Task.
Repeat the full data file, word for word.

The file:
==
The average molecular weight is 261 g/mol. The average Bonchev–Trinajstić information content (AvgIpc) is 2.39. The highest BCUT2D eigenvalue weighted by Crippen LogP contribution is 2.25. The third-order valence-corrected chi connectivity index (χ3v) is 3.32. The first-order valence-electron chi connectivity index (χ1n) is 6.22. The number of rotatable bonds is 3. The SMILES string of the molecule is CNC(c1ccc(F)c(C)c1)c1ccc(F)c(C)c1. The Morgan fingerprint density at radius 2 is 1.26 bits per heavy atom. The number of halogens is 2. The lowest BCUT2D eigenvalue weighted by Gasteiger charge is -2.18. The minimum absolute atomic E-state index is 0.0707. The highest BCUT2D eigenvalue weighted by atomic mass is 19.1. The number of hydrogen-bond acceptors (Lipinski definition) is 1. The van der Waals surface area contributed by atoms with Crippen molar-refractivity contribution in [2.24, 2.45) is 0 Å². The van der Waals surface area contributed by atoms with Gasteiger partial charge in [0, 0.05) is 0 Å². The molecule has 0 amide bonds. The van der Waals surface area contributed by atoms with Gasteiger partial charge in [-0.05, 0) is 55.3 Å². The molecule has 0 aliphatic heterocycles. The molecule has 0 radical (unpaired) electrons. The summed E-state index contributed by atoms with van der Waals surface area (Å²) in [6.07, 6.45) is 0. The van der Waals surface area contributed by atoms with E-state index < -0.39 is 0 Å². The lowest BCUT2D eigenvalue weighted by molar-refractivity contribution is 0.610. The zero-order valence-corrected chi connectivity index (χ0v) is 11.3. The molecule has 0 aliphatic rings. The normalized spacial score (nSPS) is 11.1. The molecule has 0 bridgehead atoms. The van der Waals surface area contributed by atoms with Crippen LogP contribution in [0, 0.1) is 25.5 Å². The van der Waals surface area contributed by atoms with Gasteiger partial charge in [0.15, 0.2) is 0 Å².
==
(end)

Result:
The average molecular weight is 261 g/mol. The average Bonchev–Trinajstić information content (AvgIpc) is 2.39. The highest BCUT2D eigenvalue weighted by Crippen LogP contribution is 2.25. The third-order valence-corrected chi connectivity index (χ3v) is 3.32. The first-order valence-electron chi connectivity index (χ1n) is 6.22. The number of rotatable bonds is 3. The SMILES string of the molecule is CNC(c1ccc(F)c(C)c1)c1ccc(F)c(C)c1. The Morgan fingerprint density at radius 2 is 1.26 bits per heavy atom. The number of halogens is 2. The lowest BCUT2D eigenvalue weighted by Gasteiger charge is -2.18. The minimum absolute atomic E-state index is 0.0707. The highest BCUT2D eigenvalue weighted by atomic mass is 19.1. The number of hydrogen-bond acceptors (Lipinski definition) is 1. The van der Waals surface area contributed by atoms with Crippen molar-refractivity contribution in [2.24, 2.45) is 0 Å². The van der Waals surface area contributed by atoms with Gasteiger partial charge in [0, 0.05) is 0 Å². The molecule has 0 amide bonds. The van der Waals surface area contributed by atoms with Gasteiger partial charge in [-0.05, 0) is 55.3 Å². The molecule has 0 aliphatic heterocycles. The molecule has 0 radical (unpaired) electrons. The summed E-state index contributed by atoms with van der Waals surface area (Å²) in [6.07, 6.45) is 0. The van der Waals surface area contributed by atoms with E-state index < -0.39 is 0 Å². The lowest BCUT2D eigenvalue weighted by molar-refractivity contribution is 0.610. The zero-order valence-corrected chi connectivity index (χ0v) is 11.3. The molecule has 0 aliphatic rings. The normalized spacial score (nSPS) is 11.1. The molecule has 0 bridgehead atoms. The van der Waals surface area contributed by atoms with Crippen LogP contribution in [0, 0.1) is 25.5 Å². The van der Waals surface area contributed by atoms with Gasteiger partial charge in [0.15, 0.2) is 0 Å².